|Wisconsin's Capitol 9/27/2014|
At this writing, only the alleged shooter is dead. The House majority whip was reported as critically injured.
In searching for a silver lining to this very dark cloud, I was heartened to hear Congressional Democrats and Republicans come together in support of their wounded colleagues and something more important.
I heard legitimate discussion calling for a more civil discourse about our country's issues.
It's ridiculous to conclude incendiary language and accusations via social or mainstream media led the gunman to a softball field last Wednesday morning; however, I believe how the issues are discussed is as vital as the discussion itself.
We can argue points of contention until we are blue in the face.
We might insist the other side is using incorrect facts and we think the conclusion isn't worth the paper it is written on.
But that is where the line should be.
To my mind, the country started down this path with widespread personal insults and name-calling in the early 1990s. Talk radio hosts couldn't just disagree with a point of view, they needed to say the person with that point of view was worthless (or worse).
Soon, both sides and the variety of forces crafting political attack ads declared those with opposing views were wrong and evil.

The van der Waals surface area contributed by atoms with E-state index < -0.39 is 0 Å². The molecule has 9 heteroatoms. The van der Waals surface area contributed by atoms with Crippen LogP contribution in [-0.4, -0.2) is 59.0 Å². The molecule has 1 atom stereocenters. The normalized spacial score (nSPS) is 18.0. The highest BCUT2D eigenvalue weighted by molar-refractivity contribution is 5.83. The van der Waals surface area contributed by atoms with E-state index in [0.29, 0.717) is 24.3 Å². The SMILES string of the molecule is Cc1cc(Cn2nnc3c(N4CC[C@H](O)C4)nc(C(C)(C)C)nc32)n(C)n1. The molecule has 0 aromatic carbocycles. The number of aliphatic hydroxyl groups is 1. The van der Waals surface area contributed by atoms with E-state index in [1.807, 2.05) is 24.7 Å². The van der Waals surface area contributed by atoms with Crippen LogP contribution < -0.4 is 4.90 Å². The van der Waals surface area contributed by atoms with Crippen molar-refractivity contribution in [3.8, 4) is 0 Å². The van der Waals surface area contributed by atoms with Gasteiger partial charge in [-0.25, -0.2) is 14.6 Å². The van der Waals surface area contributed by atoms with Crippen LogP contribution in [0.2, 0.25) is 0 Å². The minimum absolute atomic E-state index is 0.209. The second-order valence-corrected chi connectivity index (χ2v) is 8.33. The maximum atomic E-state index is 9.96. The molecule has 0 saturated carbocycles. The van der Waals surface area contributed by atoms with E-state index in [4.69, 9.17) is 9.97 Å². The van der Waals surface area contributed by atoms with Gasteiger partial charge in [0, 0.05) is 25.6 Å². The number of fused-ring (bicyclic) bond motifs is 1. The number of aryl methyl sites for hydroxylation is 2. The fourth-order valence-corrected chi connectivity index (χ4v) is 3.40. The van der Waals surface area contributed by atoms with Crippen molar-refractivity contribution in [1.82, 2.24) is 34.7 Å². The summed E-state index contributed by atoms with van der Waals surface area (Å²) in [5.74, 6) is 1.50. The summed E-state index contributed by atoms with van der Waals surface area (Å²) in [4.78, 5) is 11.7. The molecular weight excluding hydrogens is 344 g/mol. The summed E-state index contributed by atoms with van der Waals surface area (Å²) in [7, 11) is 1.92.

Both sides are culpable in this. It's been a rush to the bottom of the barrel in political discourse.
It does not take a large leap of logic to conclude that if the person whose view I oppose is wrong and therefore evil... shouldn't I take some action to end the argument? Sadly, early reviews of the shooter's online and personal files infer it might have been a reason he showed up at a game with a gun instead of a bat and glove.
After 9/11 bi-partisanship revived, only to fade in the regular political waves of righteous indignation.
This is another reprieve. As voters and as Americans - we owe it to ourselves and this nation to demand better from ourselves and the men and women we elect.